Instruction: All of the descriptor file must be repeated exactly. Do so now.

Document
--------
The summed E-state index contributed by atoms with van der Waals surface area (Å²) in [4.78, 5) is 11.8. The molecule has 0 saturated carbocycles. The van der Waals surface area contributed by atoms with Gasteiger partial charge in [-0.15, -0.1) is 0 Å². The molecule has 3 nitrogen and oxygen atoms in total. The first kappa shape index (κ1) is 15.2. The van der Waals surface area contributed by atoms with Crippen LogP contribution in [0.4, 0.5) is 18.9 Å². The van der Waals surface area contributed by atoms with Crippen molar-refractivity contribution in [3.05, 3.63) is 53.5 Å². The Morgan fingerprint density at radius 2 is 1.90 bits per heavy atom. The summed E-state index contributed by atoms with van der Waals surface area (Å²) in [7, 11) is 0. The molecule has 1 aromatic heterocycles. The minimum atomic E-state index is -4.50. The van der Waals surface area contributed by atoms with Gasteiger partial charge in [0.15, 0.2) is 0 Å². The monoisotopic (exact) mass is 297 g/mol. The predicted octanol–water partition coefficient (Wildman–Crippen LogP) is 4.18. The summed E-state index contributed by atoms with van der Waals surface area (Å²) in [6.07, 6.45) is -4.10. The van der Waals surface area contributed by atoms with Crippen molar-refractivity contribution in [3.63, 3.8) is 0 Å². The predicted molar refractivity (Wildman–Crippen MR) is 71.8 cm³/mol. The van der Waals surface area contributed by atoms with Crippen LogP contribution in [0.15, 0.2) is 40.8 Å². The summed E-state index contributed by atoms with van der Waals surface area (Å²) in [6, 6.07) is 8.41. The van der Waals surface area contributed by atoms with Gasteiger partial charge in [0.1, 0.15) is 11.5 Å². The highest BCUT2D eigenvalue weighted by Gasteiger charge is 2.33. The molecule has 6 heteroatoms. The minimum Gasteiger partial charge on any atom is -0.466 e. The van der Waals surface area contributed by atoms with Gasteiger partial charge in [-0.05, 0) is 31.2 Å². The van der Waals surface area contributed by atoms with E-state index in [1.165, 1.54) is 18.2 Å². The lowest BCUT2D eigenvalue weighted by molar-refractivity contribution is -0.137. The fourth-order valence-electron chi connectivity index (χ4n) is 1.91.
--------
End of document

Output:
The summed E-state index contributed by atoms with van der Waals surface area (Å²) in [4.78, 5) is 11.8. The molecule has 0 saturated carbocycles. The van der Waals surface area contributed by atoms with Gasteiger partial charge in [-0.15, -0.1) is 0 Å². The molecule has 3 nitrogen and oxygen atoms in total. The first kappa shape index (κ1) is 15.2. The van der Waals surface area contributed by atoms with Crippen LogP contribution in [0.4, 0.5) is 18.9 Å². The van der Waals surface area contributed by atoms with Crippen molar-refractivity contribution in [3.05, 3.63) is 53.5 Å². The Morgan fingerprint density at radius 2 is 1.90 bits per heavy atom. The summed E-state index contributed by atoms with van der Waals surface area (Å²) in [7, 11) is 0. The molecule has 1 aromatic heterocycles. The minimum atomic E-state index is -4.50. The van der Waals surface area contributed by atoms with Gasteiger partial charge in [0.15, 0.2) is 0 Å². The monoisotopic (exact) mass is 297 g/mol. The predicted octanol–water partition coefficient (Wildman–Crippen LogP) is 4.18. The summed E-state index contributed by atoms with van der Waals surface area (Å²) in [6.07, 6.45) is -4.10. The van der Waals surface area contributed by atoms with Crippen molar-refractivity contribution in [3.63, 3.8) is 0 Å². The predicted molar refractivity (Wildman–Crippen MR) is 71.8 cm³/mol. The van der Waals surface area contributed by atoms with Crippen LogP contribution in [0.15, 0.2) is 40.8 Å². The summed E-state index contributed by atoms with van der Waals surface area (Å²) in [6, 6.07) is 8.41. The van der Waals surface area contributed by atoms with Gasteiger partial charge in [0.1, 0.15) is 11.5 Å². The highest BCUT2D eigenvalue weighted by Gasteiger charge is 2.33. The molecule has 6 heteroatoms. The minimum Gasteiger partial charge on any atom is -0.466 e. The van der Waals surface area contributed by atoms with Gasteiger partial charge in [-0.05, 0) is 31.2 Å². The van der Waals surface area contributed by atoms with E-state index in [1.165, 1.54) is 18.2 Å². The lowest BCUT2D eigenvalue weighted by molar-refractivity contribution is -0.137. The fourth-order valence-electron chi connectivity index (χ4n) is 1.91.